There are other diseases similar to Marek's and my flock is carrying one of these viruses. I don't know what's ailing Blossom, but I had an EE hen who lived for several years with a progressively worsening of her legs to support her. She responded, at first, to a twice daily dose of half a baby aspirin. But the flock began to see there was something wrong with her and attacked her.

    I would place the hen in a protective pen during the day and let her sleep in my garage in a basket at night. She thrived on the attention, and we bonded closely. I even rigged a crate in her day pen so she could lay her eggs. But eventually she could no longer get to the crate or get to her food bowl. She was lying in her own waste. At that point, she and I decided it needed to be over. So I euthanized her.

    It's your call. You may not ever know what's wrong with Blossom unless you choose to have a necropsy done after she dies. The disease my flock carries is Lymphotic leucosis. It, like Marek's, causes tumors to grow on organs and it can cause a lot of pain. There's no cure. Luckily, most chickens have a resistance to it, so my flock is reasonably healthy and normal.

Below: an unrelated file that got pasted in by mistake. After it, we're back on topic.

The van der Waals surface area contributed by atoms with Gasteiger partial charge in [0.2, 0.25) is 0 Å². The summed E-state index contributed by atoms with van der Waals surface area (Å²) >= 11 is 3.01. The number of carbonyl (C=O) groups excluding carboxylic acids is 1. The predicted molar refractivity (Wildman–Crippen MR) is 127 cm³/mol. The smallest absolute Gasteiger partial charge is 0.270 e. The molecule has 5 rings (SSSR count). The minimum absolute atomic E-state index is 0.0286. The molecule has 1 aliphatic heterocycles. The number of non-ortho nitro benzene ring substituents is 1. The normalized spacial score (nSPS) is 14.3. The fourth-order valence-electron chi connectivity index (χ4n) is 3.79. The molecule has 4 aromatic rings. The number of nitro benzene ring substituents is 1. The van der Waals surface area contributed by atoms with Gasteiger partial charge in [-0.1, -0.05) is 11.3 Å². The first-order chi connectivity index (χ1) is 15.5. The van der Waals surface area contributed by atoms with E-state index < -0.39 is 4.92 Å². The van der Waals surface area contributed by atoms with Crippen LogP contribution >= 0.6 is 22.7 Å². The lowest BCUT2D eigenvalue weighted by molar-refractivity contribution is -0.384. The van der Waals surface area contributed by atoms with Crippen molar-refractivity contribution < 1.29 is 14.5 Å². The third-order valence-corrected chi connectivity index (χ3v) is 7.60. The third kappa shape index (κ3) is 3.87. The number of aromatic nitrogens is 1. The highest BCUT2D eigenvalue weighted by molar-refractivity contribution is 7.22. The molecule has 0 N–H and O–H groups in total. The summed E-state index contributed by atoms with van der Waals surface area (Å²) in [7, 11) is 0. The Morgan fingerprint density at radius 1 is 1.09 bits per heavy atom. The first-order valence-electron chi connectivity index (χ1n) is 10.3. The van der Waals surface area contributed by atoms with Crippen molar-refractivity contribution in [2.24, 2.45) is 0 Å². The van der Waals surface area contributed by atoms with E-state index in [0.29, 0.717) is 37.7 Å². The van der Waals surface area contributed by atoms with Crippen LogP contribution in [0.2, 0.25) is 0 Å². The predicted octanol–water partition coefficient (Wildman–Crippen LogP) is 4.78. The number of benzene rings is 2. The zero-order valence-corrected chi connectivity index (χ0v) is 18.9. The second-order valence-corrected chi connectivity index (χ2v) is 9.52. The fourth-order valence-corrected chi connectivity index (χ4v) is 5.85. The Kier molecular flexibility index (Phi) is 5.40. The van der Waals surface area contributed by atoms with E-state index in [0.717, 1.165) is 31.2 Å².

You can continue to give Blossom this intense one-on-one care, but you will need to know that at some point, she won't have any quality of life. Then you will need to help her out of her misery.
     
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  3. lazy gardener

    lazy gardener True BYC Addict